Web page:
It is possible that a few individuals may exist who are unaware of a significantly talented human being named James Earl Jones. It is also likely that such persons live under rocks at the bottom of the garden and only emerge on February 29 for a brief period at twilight. For the rest of the human community, however, there is the realization that James Earl Jones is undoubtedly and unarguably one of the great actors of this century. Indeed, one of the most important consequences of the Civil Rights movement of the 1960’s is that the nation as a whole is able to see and enjoy what are frequently deeply and movingly affected performances by this truly gifted individual.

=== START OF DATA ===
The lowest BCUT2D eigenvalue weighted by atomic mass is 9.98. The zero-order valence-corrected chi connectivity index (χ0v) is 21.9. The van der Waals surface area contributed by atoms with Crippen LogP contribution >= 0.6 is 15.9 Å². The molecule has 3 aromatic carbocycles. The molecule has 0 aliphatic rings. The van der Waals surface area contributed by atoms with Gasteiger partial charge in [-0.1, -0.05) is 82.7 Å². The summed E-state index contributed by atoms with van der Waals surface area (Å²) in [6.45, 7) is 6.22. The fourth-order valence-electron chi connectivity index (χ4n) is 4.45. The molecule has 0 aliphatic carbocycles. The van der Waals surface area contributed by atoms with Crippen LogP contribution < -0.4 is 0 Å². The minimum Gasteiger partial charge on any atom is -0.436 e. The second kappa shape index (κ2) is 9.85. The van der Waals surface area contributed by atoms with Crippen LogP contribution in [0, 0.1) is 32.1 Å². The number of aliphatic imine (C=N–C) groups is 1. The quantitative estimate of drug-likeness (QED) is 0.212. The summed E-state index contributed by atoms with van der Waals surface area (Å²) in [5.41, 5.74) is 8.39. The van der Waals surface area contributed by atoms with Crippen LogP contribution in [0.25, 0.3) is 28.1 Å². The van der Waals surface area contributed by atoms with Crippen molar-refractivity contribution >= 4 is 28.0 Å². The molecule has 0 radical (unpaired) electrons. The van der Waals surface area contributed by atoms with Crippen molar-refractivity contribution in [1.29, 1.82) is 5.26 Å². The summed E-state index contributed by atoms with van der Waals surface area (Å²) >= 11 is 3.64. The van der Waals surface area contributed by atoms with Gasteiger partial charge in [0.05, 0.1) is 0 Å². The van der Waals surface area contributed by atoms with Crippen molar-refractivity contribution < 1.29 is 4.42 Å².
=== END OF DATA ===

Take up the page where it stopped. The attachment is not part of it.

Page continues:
Yet Jones is not merely a vehicle to convey another’s thoughts and insights—he is very much a teller of a compelling and candid tale. In the course of this easily accessible autobiography, the reader learns that one of the most distinctive voices of this generation was silent for more than four years; that his childhood on a farm in Michigan left him untouched by many of the crippling affects of segregation; that he is obsessed, as was his actor father, with William Shakespeare’s OTHELLO; and that, despite his honors and awards, this consummate performer of stage, screen and television remains strangely unaffected by those distinctions. This unaffected person finds not the slightest contradiction between classical theater, action pictures, cinematic masterpieces, voice-overs for television network news and advertisements, or even between starring roles and bit parts. For James Earl Jones, those who can put food on the table for their families do so regardless of the prestige connected to the individual situation. Finally, Jones is anything but bitter, although he could easily give voice to recrimination, and he is not inclined to keep silent regarding the details of his craft.